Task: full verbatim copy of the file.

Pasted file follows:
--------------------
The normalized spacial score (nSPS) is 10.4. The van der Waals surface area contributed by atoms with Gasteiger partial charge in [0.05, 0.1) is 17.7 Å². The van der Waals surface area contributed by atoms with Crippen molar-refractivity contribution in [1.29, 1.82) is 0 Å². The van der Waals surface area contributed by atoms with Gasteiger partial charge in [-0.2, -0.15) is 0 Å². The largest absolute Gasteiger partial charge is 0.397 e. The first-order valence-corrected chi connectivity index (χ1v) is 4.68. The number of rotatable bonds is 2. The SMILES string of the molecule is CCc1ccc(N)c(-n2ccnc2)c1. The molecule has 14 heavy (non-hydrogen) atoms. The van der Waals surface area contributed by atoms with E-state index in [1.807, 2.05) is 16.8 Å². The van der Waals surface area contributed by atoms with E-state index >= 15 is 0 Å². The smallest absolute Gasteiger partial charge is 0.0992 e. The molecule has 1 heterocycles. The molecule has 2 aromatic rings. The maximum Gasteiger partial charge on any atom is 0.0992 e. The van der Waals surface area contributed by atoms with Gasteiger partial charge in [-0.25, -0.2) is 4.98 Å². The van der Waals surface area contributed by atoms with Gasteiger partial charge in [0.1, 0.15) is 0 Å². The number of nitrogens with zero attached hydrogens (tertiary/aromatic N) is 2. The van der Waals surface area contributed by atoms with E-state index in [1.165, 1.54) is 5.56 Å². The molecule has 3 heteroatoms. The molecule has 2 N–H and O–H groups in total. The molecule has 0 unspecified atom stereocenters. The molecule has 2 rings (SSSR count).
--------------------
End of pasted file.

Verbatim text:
The normalized spacial score (nSPS) is 10.4. The van der Waals surface area contributed by atoms with Gasteiger partial charge in [0.05, 0.1) is 17.7 Å². The van der Waals surface area contributed by atoms with Crippen molar-refractivity contribution in [1.29, 1.82) is 0 Å². The van der Waals surface area contributed by atoms with Gasteiger partial charge in [-0.2, -0.15) is 0 Å². The largest absolute Gasteiger partial charge is 0.397 e. The first-order valence-corrected chi connectivity index (χ1v) is 4.68. The number of rotatable bonds is 2. The SMILES string of the molecule is CCc1ccc(N)c(-n2ccnc2)c1. The molecule has 14 heavy (non-hydrogen) atoms. The van der Waals surface area contributed by atoms with E-state index in [1.807, 2.05) is 16.8 Å². The van der Waals surface area contributed by atoms with E-state index >= 15 is 0 Å². The smallest absolute Gasteiger partial charge is 0.0992 e. The molecule has 1 heterocycles. The molecule has 2 aromatic rings. The maximum Gasteiger partial charge on any atom is 0.0992 e. The van der Waals surface area contributed by atoms with Gasteiger partial charge in [-0.25, -0.2) is 4.98 Å². The van der Waals surface area contributed by atoms with Gasteiger partial charge in [0.1, 0.15) is 0 Å². The number of nitrogens with zero attached hydrogens (tertiary/aromatic N) is 2. The van der Waals surface area contributed by atoms with E-state index in [1.165, 1.54) is 5.56 Å². The molecule has 3 heteroatoms. The molecule has 2 N–H and O–H groups in total. The molecule has 0 unspecified atom stereocenters. The molecule has 2 rings (SSSR count).